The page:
Can learning to play the piano have positive effects on cognitive function, mood, and overall quality of life in older adults? According to a recent study in the journal Frontiers in Psychology, the answer is a resounding yes.
Listening to Music Lights the Brain Up, Playing Music Sets It On Fire
Just listening to music has been shown to activate multiple regions in the brain, including areas related to memory, attention, language processing, motor function, and emotion. But playing a musical instrument enhances those functions even more. In fact, neuropsychologists have concluded that so many brain functions are involved in playing an instrument that music training is a valuable framework for studying the progression of brain plasticity during a lifetime.
Brain imaging studies reveal that there are significant differences between musicians and non-musicians. Put simply, musicians (at least serious ones) have more “gray matter” in the multiple areas of the brain involved in music-making.
Music Makes Kids Smarter, Why Not Adults Too?
Up to now, most research on the effects of music training has been conducted on children. Studies have shown increases in IQ and changes in brain structure related to aural and motor skills. In one study, music training was shown to beneficially influence language abilities vs. painting lessons which didn’t – sorry, art teachers!
The Piano Players Got Smarter & Happier
Cognitive reserve is the neuropsychologist’s term for explaining how the brain works to overcome deterioration in its functions by utilizing other resources at its disposal. (The validity of cognitive reserve was confirmed by the discovery of advanced Alzheimer’s disease in the brains of recently-deceased individuals who had never actually experienced symptoms of Alzheimer’s.)
Previous studies have shown that engaging in regular leisure activities that stimulate the brain, such as reading, writing, or doing crossword puzzles result in enhanced cognitive well-being and a reduced risk of developing dementia. This study aimed to investigate the effects of piano training for the elderly vs. other types of leisure activities such as doing crossword puzzles.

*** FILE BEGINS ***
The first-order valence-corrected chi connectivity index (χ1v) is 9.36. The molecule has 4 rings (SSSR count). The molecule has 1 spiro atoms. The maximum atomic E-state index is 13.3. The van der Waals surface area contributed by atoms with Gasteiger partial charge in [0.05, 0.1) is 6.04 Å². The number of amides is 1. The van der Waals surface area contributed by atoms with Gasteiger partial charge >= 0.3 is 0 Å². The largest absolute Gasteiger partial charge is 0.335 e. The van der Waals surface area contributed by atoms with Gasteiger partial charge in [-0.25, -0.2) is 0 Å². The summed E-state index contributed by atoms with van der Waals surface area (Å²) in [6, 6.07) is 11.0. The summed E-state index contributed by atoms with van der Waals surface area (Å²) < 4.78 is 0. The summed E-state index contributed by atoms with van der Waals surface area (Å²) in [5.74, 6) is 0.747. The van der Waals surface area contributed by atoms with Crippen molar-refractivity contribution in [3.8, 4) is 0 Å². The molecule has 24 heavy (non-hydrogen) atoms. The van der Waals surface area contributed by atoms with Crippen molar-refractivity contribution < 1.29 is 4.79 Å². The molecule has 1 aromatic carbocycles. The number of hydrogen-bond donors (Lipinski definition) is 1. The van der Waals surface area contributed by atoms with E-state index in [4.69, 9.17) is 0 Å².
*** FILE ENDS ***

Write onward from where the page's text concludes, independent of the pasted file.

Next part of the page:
The results were noteworthy. Significant improvements were found in multiple brain functions (specifically: executive function, inhibitory control, divided attention, visual scanning and motor ability) for the piano players versus the control group. Put simply, the piano players got smarter.
Improvements were also found in mood including decreases in depression and overall improvement in the psychological quality of life. The piano players got happier.
A Personal Response
I’m of two minds about studies like this. On the one hand, I appreciate the interest that researchers take in music, showing the benefits of playing that go beyond the usual reasons for taking up an instrument. On the other hand, the dominance of the scientific method can lead some people to assume that music has no inherent value except for any objective side effects that studies like this one manage to prove.
So I say, even if learning to play a musical instrument like the piano did not provide all of these wonderful mental and emotional benefits for people of all ages, it would be worth learning for its own sake.